Return to Headlines

Johnson, Alma dance team learning to adapt on the fly 1/14/22

Johnson, Alma dance team learning to adapt on the fly

By Kevin Taylor

Alma Schools 


Loralye Johnson couldn’t imagine being stationary. Not for long, anyway. 


The Alma senior admits splitting time between the school's dance team and NJROTC can lead to a last-minute adrenaline rush.


“Personally, I procrastinate with all my schoolwork and end up doing a lot of it at the last minute,” Johnson said. “But it always gets done.”


A native of Georgia, Johnson found herself in Crawford County the summer before her ninth-grade year. It didn’t take her long to sway Alma dance coach Sara Murray. 


“I lived in Georgia before I moved here, so I have done competitive dance since I was 5 or 6,” Johnson said. “Then I moved to Arkansas. My freshman year, I was in the beginning dance class.”


Between her freshman and sophomore year, which concluded the COVID-19 shutdown in spring 2020, Johnson’s family moved to Fort Smith. 


She continued, however, to be part of Alma schools. 


“All my family is in Georgia right now,” she said. “We have family on my dad’s side in Arkansas and we wanted to be closer to them. But, getting up and leaving was really hard.”


Planting new roots was just a matter of time, she said.


“I’m able to make friends wherever I go, and especially in this school,” Johnson said. 


“She is outgoing and positive and brings a light to the team that is so important when you work as hard as we (dance coaches) expect them to,” Murray said. “She is also incredibly talented and has worked very hard since her sophomore year to be a role model for the other team members in skills, focus in practice, and determination on the competition floor.


“Loralye is one of those kids you don’t ever have to wonder whether or not she’s going to work hard in practice or give her all in competition.”


Johnson’s unique first name was pulled from the early 2000s television show “The Gilmore Girls,” though parents Steve Johnson and Jessica Palmer chose to spell the lead character's name as Loralye — a name of German origin that means "alluring enchantress."


Last summer, Murray named Loralye Johnson captain of the dance team. 


“Loralye was named captain of the varsity dance team at the end of summer after we (coaches) watched several of the girls at UDA Camp and summer practices to see who we thought would be a good fit for this team,” Murray said. “We have so many incredible girls on the team that choosing captains is rather difficult.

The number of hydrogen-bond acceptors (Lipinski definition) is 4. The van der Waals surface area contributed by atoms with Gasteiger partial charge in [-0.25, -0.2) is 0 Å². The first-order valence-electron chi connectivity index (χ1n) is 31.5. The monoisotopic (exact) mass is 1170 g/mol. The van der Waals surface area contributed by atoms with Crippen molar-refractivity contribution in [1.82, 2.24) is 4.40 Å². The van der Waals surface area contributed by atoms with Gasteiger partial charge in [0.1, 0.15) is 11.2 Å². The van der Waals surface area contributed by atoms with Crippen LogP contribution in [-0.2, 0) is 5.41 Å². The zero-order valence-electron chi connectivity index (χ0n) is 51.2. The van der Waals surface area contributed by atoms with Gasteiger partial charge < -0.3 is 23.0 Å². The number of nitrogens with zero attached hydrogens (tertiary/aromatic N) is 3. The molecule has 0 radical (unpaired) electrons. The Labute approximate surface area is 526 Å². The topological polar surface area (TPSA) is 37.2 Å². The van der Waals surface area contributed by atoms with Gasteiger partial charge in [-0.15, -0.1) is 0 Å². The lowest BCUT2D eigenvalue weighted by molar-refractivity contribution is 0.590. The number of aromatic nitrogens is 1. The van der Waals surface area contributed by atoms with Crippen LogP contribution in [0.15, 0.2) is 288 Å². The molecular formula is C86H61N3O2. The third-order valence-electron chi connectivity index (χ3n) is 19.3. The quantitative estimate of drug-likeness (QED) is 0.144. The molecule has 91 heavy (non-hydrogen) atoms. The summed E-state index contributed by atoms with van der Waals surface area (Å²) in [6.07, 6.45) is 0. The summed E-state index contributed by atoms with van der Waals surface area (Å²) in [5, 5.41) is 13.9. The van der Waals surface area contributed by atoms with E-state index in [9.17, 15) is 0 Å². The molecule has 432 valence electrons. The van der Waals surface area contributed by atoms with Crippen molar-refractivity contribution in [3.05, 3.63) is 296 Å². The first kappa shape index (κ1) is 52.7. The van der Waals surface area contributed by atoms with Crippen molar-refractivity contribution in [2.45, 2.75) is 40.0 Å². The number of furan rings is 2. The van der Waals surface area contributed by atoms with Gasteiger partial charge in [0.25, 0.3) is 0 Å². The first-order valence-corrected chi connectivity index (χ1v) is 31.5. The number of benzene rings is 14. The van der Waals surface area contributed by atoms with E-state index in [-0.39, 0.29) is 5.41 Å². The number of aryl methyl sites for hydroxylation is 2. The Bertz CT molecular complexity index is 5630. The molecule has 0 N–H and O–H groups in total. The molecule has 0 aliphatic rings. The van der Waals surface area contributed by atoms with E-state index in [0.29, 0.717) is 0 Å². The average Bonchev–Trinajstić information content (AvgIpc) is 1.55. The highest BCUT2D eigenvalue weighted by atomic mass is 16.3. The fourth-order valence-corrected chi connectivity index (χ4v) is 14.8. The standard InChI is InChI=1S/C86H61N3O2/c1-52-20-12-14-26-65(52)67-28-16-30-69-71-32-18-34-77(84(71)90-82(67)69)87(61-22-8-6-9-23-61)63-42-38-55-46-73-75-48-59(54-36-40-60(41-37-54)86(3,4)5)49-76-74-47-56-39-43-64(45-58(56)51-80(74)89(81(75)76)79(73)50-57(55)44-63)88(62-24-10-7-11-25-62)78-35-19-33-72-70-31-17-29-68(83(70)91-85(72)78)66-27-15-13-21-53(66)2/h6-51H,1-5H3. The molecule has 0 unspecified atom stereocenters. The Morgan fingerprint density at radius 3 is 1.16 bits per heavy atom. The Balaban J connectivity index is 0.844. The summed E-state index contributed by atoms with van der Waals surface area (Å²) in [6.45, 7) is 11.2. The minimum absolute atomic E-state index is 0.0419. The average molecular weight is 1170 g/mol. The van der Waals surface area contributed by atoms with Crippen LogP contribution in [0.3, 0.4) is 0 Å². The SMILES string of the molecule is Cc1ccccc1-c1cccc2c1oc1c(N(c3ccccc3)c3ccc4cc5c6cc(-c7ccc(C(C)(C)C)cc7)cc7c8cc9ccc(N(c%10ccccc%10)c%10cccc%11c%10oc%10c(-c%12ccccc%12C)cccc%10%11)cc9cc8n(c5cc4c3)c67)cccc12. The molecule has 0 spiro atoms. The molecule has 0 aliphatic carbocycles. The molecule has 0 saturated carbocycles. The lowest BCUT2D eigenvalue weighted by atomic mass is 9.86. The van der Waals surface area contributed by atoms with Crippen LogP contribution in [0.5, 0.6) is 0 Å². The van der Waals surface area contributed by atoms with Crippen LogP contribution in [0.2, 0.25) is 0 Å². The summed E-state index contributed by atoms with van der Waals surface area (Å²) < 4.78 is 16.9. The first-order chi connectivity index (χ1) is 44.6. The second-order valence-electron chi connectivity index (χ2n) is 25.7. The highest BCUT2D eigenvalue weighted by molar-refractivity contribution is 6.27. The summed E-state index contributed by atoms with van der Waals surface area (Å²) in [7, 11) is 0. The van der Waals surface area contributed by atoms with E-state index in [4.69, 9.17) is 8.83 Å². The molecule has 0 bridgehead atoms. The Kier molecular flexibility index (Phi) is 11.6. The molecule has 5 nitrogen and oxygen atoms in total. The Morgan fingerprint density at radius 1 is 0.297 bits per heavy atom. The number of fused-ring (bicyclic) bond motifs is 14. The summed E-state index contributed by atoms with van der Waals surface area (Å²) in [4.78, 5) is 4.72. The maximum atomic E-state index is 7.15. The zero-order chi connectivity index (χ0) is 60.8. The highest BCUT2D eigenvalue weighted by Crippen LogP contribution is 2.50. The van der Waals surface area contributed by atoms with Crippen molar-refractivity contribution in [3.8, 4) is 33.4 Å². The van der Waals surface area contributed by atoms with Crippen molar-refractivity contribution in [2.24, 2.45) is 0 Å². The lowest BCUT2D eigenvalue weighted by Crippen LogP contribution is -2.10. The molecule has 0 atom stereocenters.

“But Loralye stood out to us for her ability to encourage the team and connect with every single member, as well as the Freshman Dance Team members.”


Older kids giving back, Murray said, is an important part of their program. 


“It’s often overwhelming being on the dance team and we expect a lot from every single member, so having the older veteran team members to look up to and connect with is vital to the success of the team,” the coach said. 


Quick turnaround


Wednesday afternoon, Alma schools announced they would be shutting down all activities, including two days of school, so that the recent spike in COVID might drop by the start of next week. 


But Murray didn’t fret Wednesday when late in the morning it was announced that Alma would be going virtual for the next five days. Not only would the hallways be empty, but there would be no athletic practice or events. 


That means the dancers, who will appear at halftime during Tuesday’s game with Van Buren, were put on short notice. 


“The kids are awesome at learning things in a short amount of time, and I’ve been really proud of their ability and willingness to change things on the spot if needed,” Murray said. “Just last night (Tuesday) at the Siloam Springs game, we lost two more girls in the last minute for our performance, and in a matter of 15 minutes before the game we re-did the routine and the girls performed.”


Murray is hopeful the team’s trip to nationals comes off without a hitch. The group is set to perform in Orlando in February. 


“It’s a bit more frustrating when it comes to preparing for nationals since so much of our routine relies on everyone being present at practice,” Murray said. “But the kids have beautiful spirits and such incredible work ethic that they have continued to push through all the challenges thrown our way. 


“We adapt the best we can and just push forward.”


Giving back


Johnson said she will take a little bit from each of her dance coaches, Murray, Ashlyn Hill, and Emilie Westra.


“All three of them have impacted me so much,” Johnson said. “Coach Westra comes in positive every day. It’s crazy because 6 a.m. is really early, and we’ll be out there practicing and she’s ready to go! Coach Hill started the ninth-grade team and she tries to spend time with all of us as much as possible.


“Coach Murray is like the glue that holds us all together.”


“These kids are incredibly important to me, and I love them like they’re my own,” Murray said. “Their success in life, not just dance class and performances, means the world to me. In everything I do, I try to think about what’s best for the kids on and off the dance floor, and how I can help mold them into adults I know they can be.”


The fruits of their labor will come to fruition this spring with Alma’s big Dance Show, an event all its own.


“I’m a lover of dance shows,” Johnson said. “It’s when the entire dance program comes together, and I meet people from the middle school and others from the dance program. The dance show is a way to bring everyone together. When we’re in the PAC (Alma Performing Arts Center) starting to work on everything, seeing everything come together and getting closer with your team, is really awesome.”